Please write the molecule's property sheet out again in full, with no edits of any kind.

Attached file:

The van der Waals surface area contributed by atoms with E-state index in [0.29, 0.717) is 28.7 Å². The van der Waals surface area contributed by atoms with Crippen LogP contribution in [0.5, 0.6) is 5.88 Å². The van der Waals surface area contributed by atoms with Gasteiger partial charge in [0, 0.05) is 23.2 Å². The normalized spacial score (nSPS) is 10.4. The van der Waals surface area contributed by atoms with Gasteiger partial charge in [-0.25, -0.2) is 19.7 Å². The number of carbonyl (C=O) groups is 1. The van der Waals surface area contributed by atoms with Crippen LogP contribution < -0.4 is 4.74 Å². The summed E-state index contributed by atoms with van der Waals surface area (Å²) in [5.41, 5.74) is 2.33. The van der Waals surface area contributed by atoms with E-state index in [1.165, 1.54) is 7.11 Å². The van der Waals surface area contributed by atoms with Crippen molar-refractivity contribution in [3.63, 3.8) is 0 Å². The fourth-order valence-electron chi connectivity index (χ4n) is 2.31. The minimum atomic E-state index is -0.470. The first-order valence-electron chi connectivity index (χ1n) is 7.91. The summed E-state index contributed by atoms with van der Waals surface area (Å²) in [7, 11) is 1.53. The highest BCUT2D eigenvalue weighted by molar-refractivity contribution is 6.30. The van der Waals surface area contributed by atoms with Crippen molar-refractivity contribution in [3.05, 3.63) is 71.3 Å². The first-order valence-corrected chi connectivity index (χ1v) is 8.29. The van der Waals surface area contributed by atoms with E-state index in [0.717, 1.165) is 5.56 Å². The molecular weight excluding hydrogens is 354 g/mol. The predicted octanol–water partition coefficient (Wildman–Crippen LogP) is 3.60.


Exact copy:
The van der Waals surface area contributed by atoms with E-state index in [0.29, 0.717) is 28.7 Å². The van der Waals surface area contributed by atoms with Crippen LogP contribution in [0.5, 0.6) is 5.88 Å². The van der Waals surface area contributed by atoms with Gasteiger partial charge in [0, 0.05) is 23.2 Å². The normalized spacial score (nSPS) is 10.4. The van der Waals surface area contributed by atoms with Gasteiger partial charge in [-0.25, -0.2) is 19.7 Å². The number of carbonyl (C=O) groups is 1. The van der Waals surface area contributed by atoms with Crippen LogP contribution < -0.4 is 4.74 Å². The summed E-state index contributed by atoms with van der Waals surface area (Å²) in [5.41, 5.74) is 2.33. The van der Waals surface area contributed by atoms with E-state index in [1.165, 1.54) is 7.11 Å². The van der Waals surface area contributed by atoms with Crippen molar-refractivity contribution in [3.63, 3.8) is 0 Å². The fourth-order valence-electron chi connectivity index (χ4n) is 2.31. The minimum atomic E-state index is -0.470. The first-order valence-electron chi connectivity index (χ1n) is 7.91. The summed E-state index contributed by atoms with van der Waals surface area (Å²) in [7, 11) is 1.53. The highest BCUT2D eigenvalue weighted by molar-refractivity contribution is 6.30. The van der Waals surface area contributed by atoms with Crippen molar-refractivity contribution in [3.05, 3.63) is 71.3 Å². The first-order valence-corrected chi connectivity index (χ1v) is 8.29. The van der Waals surface area contributed by atoms with E-state index in [0.717, 1.165) is 5.56 Å². The molecular weight excluding hydrogens is 354 g/mol. The predicted octanol–water partition coefficient (Wildman–Crippen LogP) is 3.60.